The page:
Every successful inbound marketing strategy Human Marketing has led begins with the same chief cornerstone: SMART goals. Creating goals is like using a map to get to a treasure chest. You'll only know where to begin if you know where you're headed.Surprisingly, most businesses don't have any clue what their goals are or where to start. Let's be honest. Mapping out your goals can seem daunting, whether they're business or personal.
If you're not setting the right type of goals, you're not intelligently measuring your marketing efforts.
Can I share my success with you? Every SMART goal I've set for both businesses and myself has been accomplished. Setting SMART goals is an exercise that should be repeated and evaluated yearly, quarterly, monthly and even weekly.
Think about it this way: There is nothing more discouraging for an employee than being given a completely unattainable goal from his or her superior. Goals should motivate and excite those who are reaching for them.
Here's why SMART goals are important:
- They give you a framework to craft your marketing plan.
- They're benchmarks to measure marketing ROI and performance.
- If you're not hitting the goals, that's a cue you need to change either the strategy or the goal.
What Are SMART Goals?
You may be wondering what "SMART" stands for in "SMART Goals" and how to apply it to your business.
S.M.A.R.T. is an acronym for specific, measurable, attainable, realistic and timely. Below each topic are smart goals examples to guide your goals this year.
S = Specific
Specificity is key to actually achieving your goals. Imagine if you were invited to a party but weren't told where it was located. You'd have a really hard time getting there. The same is true with your business goals. The more specific you are with creating goals, the clearer the path is to achieve them. "I want to grow my business" is not a specific goal.
An example of a specific goal: "I want to increase online sales leads."
M = Measurable
For your goals to be "smart," you need to be able to hold yourself accountable to them. Every goal you set should have some kind of measurable benchmark associated with it. Let's take a specific goal and add a benchmark to it.
An example of a specific and measurable goal: "I want to increase online sales leads by 500%."
A = Attainable
Attainability is key in constructing smart goals. This is where SMART goals start to get smart. Taking a hard look at the attainability of your goals forces you to be honest about where your business is so you can start customizing goals to your unique business case. By thinking through the attainability of your goals, you can reverse engineer these objectives and understand how to best reach them.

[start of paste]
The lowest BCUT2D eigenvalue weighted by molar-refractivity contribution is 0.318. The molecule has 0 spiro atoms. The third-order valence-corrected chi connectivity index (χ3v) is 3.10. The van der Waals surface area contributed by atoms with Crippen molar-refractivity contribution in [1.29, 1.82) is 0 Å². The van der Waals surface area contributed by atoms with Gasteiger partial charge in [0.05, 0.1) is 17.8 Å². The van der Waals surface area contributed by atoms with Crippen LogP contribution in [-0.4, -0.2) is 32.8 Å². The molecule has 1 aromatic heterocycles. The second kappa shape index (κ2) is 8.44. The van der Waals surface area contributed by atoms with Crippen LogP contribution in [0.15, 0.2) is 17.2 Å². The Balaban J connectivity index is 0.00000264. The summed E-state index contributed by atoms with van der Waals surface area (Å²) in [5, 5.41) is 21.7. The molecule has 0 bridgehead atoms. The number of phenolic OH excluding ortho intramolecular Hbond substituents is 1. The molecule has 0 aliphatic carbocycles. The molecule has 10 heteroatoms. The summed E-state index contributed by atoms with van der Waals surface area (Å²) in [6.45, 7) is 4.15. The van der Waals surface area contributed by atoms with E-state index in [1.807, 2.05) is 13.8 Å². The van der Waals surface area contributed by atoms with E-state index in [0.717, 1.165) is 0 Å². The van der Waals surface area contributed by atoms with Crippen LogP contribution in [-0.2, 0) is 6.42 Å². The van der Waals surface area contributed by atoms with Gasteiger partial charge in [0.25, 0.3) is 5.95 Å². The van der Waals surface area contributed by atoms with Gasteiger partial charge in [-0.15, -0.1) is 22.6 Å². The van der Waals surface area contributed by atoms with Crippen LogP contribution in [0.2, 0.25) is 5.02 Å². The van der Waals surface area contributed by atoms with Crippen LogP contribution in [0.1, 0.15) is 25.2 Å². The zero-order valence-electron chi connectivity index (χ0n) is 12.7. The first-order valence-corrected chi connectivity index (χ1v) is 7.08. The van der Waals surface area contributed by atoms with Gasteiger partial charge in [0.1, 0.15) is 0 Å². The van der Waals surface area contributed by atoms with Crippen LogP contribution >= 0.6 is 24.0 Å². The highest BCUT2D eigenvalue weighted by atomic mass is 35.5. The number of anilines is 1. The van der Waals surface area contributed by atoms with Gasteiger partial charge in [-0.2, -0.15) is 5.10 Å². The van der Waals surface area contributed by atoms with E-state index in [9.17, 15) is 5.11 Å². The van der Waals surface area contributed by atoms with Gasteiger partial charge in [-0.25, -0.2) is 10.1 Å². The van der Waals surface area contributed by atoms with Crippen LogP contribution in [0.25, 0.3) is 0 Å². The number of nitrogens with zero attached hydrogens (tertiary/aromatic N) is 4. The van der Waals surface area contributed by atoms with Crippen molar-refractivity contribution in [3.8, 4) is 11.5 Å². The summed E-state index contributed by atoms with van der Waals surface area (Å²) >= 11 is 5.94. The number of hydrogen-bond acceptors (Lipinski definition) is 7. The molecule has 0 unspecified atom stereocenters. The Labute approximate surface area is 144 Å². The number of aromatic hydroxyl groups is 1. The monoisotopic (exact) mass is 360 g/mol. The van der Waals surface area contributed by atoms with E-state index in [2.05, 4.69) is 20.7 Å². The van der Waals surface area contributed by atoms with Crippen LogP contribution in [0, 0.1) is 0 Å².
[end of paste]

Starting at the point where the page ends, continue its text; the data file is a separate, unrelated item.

An example of a specific, measurable and attainable goal: "I want to increase online sales leads by 500% from my inbound marketing efforts."
R = Realistic
Attainability dovetails nicely into the "R" part of "SMART": being realistic. Our prior example was specific and measurable, but is increasing sales leads by 500% realistic? For some businesses, perhaps it is. While being ambitious is healthy for any business, being realistic is equally important.
An unrealistic goal looks like this: "I want my ecommerce business to grow from $0 to $1 million in revenue in its first year." If you want your ecommerce business to boom in year 1, you've got to be prepared to spend a pretty penny on advertising.
An example of a specific, measurable, attainable and realistic goal: "I want to increase online sales leads by 300% from my inbound marketing efforts."
T = Timely
The final piece of the SMART goal puzzle is timeliness. Making your goals time-sensitive is one of the most important components of successful goals. If you don't have a deadline for your goals, you won't be able to construct a plan to work backward to achieve them.
If we want to increase sales leads by 300% in the next 6 months, we can say each month should bring a 50% increase to hit 300% in month 6. That 50% increase will become a monthly benchmark to measure our efforts.
If we're not driving 50% more online sales leads each month, perhaps our goal isn't realistic or attainable. If we're surpassing that monthly benchmark, then maybe we need to increase our goal. Either way, creating a monthly benchmark for your goals holds you accountable to business outcomes and signals whether you need to revisit your goals.
An example of a SMART Goal: "I want to increase online sales leads by 300% from my inbound marketing efforts in the next 6 months."
SMART goals take practice and experimentation. That's why we're providing you with this SMART goals worksheet to get you started:
For further help setting your goals, check out these resources: